Followup after concussion is important but a recent study found many concussed patients are not doing this vital step in their recovery. I have spent a lot of time over the past year studying concussion and its affects on all of us. The thing I discovered very quickly is we know very little about it, the long term affects, and how to mange it. What is clear is that we need to do better in our communities in expressing the importance of watching for a concussion and ensuring a proper recovery. This rings true in the results of this recent study that found a disappointingly low number of concussed patients failing to properly follow-up after their injury.
In this study published in the Journal of the American Medical Association the authors looked at 831 patients who presented the emergency department of 1 of 11 US level 1 trauma centers for a concussion. They found less than half (42%) self-reported receiving concussion educational material at discharge or seeing a physician or other health care practitioner within 3 months after injury (44%). Among the patients with 3 or more moderate to severe postconcussive symptoms, only 52% reported having seen a medical practitioner by 3 months. The authors of the study found that injury severity, patient demographics, patient admission to the hospital ward or intensive care unit, patient income, and insurance status were not associated with the probability of seeing a medical practitioner.
What constitutes proper follow-up care after a concussion? There is no real consensus in the literature, yet, as to what or how much care is necessary. Since each of us is unique and each injury is just as unique proper follow-up care should be based on both the individual and the severity of their injury. A baseline examination is extremely important if you are an athlete. An examination may help us determine an injury occurred but if we have a pre-injury baseline to compare a post-injury re-test to we have a great way to diagnose a concussion as well as measure when a patient is properly healed. There are several different baseline exams that can be performed on your or your athlete if you are concerned about a concussion, we offer one that is FDA approved.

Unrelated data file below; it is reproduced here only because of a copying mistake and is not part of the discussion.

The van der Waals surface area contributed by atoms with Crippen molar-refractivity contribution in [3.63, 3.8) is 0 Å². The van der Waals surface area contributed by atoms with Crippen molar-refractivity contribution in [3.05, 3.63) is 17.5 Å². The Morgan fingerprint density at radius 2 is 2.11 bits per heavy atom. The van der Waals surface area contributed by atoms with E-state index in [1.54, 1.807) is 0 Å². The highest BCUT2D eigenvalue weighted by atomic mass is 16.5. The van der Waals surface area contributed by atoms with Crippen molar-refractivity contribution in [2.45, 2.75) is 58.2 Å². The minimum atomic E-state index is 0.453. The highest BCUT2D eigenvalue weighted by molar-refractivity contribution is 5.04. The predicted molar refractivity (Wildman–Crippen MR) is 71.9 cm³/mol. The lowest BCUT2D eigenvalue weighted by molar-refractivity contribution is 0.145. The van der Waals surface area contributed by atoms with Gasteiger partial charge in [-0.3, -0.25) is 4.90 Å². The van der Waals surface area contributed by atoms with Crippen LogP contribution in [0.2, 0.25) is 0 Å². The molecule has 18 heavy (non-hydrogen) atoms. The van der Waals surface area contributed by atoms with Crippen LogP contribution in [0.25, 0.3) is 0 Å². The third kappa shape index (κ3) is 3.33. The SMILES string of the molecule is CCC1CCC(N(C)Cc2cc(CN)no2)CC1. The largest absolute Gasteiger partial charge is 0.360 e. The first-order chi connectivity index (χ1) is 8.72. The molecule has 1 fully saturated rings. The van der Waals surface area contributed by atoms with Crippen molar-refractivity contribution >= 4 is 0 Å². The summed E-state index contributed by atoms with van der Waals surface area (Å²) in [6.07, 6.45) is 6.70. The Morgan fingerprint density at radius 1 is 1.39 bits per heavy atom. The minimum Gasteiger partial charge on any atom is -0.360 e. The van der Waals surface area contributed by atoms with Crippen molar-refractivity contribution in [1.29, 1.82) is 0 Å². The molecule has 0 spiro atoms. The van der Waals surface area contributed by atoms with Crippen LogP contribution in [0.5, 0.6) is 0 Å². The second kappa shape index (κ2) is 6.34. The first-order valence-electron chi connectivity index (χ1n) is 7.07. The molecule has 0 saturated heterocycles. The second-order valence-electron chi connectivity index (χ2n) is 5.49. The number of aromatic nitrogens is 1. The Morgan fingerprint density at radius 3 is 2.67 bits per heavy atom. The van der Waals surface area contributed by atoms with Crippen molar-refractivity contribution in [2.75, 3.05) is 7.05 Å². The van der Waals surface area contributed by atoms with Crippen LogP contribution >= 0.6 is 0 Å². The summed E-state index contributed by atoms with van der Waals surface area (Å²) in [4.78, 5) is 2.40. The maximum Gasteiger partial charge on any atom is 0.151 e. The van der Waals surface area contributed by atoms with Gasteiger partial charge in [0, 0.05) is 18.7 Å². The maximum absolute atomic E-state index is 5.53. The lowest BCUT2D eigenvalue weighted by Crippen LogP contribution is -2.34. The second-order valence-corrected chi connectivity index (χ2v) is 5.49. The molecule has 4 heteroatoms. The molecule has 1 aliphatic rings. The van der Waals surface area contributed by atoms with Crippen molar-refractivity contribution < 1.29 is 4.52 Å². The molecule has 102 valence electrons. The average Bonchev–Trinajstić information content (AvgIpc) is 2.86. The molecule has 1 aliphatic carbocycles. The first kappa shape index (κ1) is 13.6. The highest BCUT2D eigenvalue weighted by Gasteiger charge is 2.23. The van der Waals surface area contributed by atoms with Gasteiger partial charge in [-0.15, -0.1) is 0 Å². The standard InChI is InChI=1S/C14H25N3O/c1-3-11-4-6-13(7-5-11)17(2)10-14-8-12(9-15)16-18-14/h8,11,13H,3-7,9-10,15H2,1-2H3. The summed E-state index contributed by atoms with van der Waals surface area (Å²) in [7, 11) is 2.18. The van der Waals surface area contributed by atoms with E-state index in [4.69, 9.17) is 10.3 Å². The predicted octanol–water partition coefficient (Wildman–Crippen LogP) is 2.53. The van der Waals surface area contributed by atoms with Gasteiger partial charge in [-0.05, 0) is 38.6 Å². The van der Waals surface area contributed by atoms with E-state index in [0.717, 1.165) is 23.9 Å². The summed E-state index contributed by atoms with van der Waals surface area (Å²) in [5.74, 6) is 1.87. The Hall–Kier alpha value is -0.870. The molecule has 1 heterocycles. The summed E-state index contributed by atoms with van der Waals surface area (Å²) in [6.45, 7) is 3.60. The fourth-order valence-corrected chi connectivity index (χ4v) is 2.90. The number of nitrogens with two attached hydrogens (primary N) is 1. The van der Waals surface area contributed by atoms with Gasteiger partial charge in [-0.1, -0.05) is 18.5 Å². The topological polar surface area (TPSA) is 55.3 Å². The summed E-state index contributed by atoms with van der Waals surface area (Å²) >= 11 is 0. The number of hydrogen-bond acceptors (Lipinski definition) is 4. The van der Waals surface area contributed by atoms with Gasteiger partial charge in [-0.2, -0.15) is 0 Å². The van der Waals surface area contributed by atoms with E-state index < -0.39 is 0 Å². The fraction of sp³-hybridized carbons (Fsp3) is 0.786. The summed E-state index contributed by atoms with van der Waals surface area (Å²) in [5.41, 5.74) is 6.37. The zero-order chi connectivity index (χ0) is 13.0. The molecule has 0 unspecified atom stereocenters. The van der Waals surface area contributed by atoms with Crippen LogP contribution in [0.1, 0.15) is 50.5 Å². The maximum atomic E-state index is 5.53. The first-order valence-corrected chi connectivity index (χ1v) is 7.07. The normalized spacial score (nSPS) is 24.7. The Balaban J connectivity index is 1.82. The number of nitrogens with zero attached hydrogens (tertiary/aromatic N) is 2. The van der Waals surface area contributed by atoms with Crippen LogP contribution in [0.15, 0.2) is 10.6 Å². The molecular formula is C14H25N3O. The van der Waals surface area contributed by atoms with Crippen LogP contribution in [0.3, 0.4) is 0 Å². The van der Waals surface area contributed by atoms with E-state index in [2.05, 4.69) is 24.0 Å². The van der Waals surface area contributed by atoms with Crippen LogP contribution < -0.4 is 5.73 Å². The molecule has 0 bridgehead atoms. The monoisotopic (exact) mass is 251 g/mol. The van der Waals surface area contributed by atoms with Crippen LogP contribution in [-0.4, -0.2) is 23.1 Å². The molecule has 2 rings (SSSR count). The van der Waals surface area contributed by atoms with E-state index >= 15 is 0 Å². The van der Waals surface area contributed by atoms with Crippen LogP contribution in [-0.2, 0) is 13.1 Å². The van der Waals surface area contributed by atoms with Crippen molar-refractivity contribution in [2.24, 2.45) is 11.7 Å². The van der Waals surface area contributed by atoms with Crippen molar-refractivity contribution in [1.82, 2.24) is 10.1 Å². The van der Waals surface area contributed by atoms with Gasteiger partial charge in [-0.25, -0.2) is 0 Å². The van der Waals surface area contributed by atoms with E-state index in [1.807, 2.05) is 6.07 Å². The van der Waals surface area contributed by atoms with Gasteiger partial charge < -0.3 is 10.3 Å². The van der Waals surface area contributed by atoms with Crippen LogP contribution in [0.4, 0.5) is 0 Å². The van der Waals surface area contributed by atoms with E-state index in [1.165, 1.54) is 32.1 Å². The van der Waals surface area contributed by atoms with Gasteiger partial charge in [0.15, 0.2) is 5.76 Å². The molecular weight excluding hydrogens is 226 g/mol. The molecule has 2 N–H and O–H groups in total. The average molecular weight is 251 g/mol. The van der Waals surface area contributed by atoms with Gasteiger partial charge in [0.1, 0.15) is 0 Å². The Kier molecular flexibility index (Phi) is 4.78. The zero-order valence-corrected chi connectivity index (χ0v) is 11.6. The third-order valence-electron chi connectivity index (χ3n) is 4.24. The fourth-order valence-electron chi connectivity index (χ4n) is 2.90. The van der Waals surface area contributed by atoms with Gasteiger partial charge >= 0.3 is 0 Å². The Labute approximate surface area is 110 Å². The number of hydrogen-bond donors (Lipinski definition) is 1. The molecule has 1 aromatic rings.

My takeaway from this study is that patients are not getting the follow-up care after a concussion diagnosis that they should be and the reason is largely due to a failure of the patient not being made aware of the significance of the injury and the importance of following-up. I see that the significance of a concussion, especially one that did not include a loss of consciousness, is not understood by many Americans today. Health care providers need to do a better job with educating the community on the topic of concussion because when that is better understood patients will more easily undergo follow-up care. The kind of education necessary to teach the community about concussions is not possible by handing a patient or parent of an athlete a pamphlet. It has to happen in the proper context.
Along those lines we offer a class on concussion titled Concussion Roulette. It is a class in which I lay out the topic in detail. I describe what a concussion is, what the impact of a concussion can amount to, I touch on the topic of CTE, and discuss why a proper baseline exam is so important. I am willing to give this class wherever people who meet want to hear it. If you are intreseted in having me speak to your group email me at firstname.lastname@example.org.